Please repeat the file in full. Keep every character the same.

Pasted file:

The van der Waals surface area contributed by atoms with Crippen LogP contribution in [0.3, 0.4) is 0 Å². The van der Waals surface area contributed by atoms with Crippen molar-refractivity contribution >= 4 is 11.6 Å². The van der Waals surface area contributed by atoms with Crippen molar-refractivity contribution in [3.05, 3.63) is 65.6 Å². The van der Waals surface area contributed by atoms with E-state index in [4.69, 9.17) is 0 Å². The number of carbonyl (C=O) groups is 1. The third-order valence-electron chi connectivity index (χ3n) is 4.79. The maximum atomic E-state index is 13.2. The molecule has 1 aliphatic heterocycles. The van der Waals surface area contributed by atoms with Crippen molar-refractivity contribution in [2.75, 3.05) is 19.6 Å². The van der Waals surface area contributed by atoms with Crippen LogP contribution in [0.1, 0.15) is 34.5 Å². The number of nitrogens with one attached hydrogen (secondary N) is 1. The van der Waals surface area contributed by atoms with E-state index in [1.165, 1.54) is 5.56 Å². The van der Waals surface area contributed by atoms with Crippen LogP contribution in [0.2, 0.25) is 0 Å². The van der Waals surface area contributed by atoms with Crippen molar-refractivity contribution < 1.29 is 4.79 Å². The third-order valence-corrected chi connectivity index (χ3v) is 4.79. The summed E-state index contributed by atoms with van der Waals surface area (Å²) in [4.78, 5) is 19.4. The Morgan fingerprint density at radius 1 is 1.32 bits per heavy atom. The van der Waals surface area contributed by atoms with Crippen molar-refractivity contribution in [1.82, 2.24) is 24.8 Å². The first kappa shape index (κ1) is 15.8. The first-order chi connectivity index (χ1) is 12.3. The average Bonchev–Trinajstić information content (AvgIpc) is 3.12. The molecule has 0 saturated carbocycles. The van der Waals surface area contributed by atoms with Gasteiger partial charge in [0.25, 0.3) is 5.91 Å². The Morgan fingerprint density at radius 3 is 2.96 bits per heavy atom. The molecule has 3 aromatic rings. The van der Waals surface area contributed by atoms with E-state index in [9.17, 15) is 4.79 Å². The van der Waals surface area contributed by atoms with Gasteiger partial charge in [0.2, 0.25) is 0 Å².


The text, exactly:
The van der Waals surface area contributed by atoms with Crippen LogP contribution in [0.3, 0.4) is 0 Å². The van der Waals surface area contributed by atoms with Crippen molar-refractivity contribution >= 4 is 11.6 Å². The van der Waals surface area contributed by atoms with Crippen molar-refractivity contribution in [3.05, 3.63) is 65.6 Å². The van der Waals surface area contributed by atoms with E-state index in [4.69, 9.17) is 0 Å². The number of carbonyl (C=O) groups is 1. The third-order valence-electron chi connectivity index (χ3n) is 4.79. The maximum atomic E-state index is 13.2. The molecule has 1 aliphatic heterocycles. The van der Waals surface area contributed by atoms with Crippen molar-refractivity contribution in [2.75, 3.05) is 19.6 Å². The van der Waals surface area contributed by atoms with Crippen LogP contribution in [0.1, 0.15) is 34.5 Å². The number of nitrogens with one attached hydrogen (secondary N) is 1. The van der Waals surface area contributed by atoms with E-state index in [1.165, 1.54) is 5.56 Å². The van der Waals surface area contributed by atoms with Crippen LogP contribution in [0.2, 0.25) is 0 Å². The van der Waals surface area contributed by atoms with Crippen molar-refractivity contribution < 1.29 is 4.79 Å². The third-order valence-corrected chi connectivity index (χ3v) is 4.79. The summed E-state index contributed by atoms with van der Waals surface area (Å²) in [4.78, 5) is 19.4. The Morgan fingerprint density at radius 1 is 1.32 bits per heavy atom. The van der Waals surface area contributed by atoms with Crippen molar-refractivity contribution in [1.82, 2.24) is 24.8 Å². The first kappa shape index (κ1) is 15.8. The first-order chi connectivity index (χ1) is 12.3. The average Bonchev–Trinajstić information content (AvgIpc) is 3.12. The molecule has 0 saturated carbocycles. The van der Waals surface area contributed by atoms with Gasteiger partial charge in [0.25, 0.3) is 5.91 Å². The Morgan fingerprint density at radius 3 is 2.96 bits per heavy atom. The molecule has 3 aromatic rings. The van der Waals surface area contributed by atoms with E-state index in [9.17, 15) is 4.79 Å². The van der Waals surface area contributed by atoms with Gasteiger partial charge in [0.2, 0.25) is 0 Å².